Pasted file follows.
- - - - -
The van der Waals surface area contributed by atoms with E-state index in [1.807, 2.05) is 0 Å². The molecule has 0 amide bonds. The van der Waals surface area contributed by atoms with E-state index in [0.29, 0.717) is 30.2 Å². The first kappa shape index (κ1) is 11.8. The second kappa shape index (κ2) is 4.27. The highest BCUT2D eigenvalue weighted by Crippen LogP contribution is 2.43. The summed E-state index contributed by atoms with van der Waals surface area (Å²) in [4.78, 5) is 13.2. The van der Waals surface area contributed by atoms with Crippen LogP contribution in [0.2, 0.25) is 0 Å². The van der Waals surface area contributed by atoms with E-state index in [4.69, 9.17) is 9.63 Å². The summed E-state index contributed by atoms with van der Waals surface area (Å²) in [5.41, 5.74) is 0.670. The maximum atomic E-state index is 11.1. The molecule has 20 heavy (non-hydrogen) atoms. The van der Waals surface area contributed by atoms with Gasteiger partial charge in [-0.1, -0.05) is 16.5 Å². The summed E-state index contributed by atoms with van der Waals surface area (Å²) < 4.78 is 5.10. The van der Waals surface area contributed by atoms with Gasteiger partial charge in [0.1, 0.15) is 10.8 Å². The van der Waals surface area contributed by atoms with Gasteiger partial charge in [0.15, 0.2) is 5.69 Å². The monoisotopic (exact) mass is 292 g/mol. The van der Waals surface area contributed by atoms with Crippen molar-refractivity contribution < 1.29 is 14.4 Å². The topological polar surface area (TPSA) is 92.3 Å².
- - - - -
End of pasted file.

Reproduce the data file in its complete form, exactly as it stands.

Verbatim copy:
The van der Waals surface area contributed by atoms with E-state index in [1.807, 2.05) is 0 Å². The molecule has 0 amide bonds. The van der Waals surface area contributed by atoms with E-state index in [0.29, 0.717) is 30.2 Å². The first kappa shape index (κ1) is 11.8. The second kappa shape index (κ2) is 4.27. The highest BCUT2D eigenvalue weighted by Crippen LogP contribution is 2.43. The summed E-state index contributed by atoms with van der Waals surface area (Å²) in [4.78, 5) is 13.2. The van der Waals surface area contributed by atoms with Crippen LogP contribution in [0.2, 0.25) is 0 Å². The van der Waals surface area contributed by atoms with E-state index in [4.69, 9.17) is 9.63 Å². The summed E-state index contributed by atoms with van der Waals surface area (Å²) in [5.41, 5.74) is 0.670. The maximum atomic E-state index is 11.1. The molecule has 20 heavy (non-hydrogen) atoms. The van der Waals surface area contributed by atoms with Gasteiger partial charge in [-0.1, -0.05) is 16.5 Å². The summed E-state index contributed by atoms with van der Waals surface area (Å²) < 4.78 is 5.10. The van der Waals surface area contributed by atoms with Gasteiger partial charge in [0.1, 0.15) is 10.8 Å². The van der Waals surface area contributed by atoms with Gasteiger partial charge in [0.15, 0.2) is 5.69 Å². The monoisotopic (exact) mass is 292 g/mol. The van der Waals surface area contributed by atoms with Crippen molar-refractivity contribution < 1.29 is 14.4 Å². The topological polar surface area (TPSA) is 92.3 Å².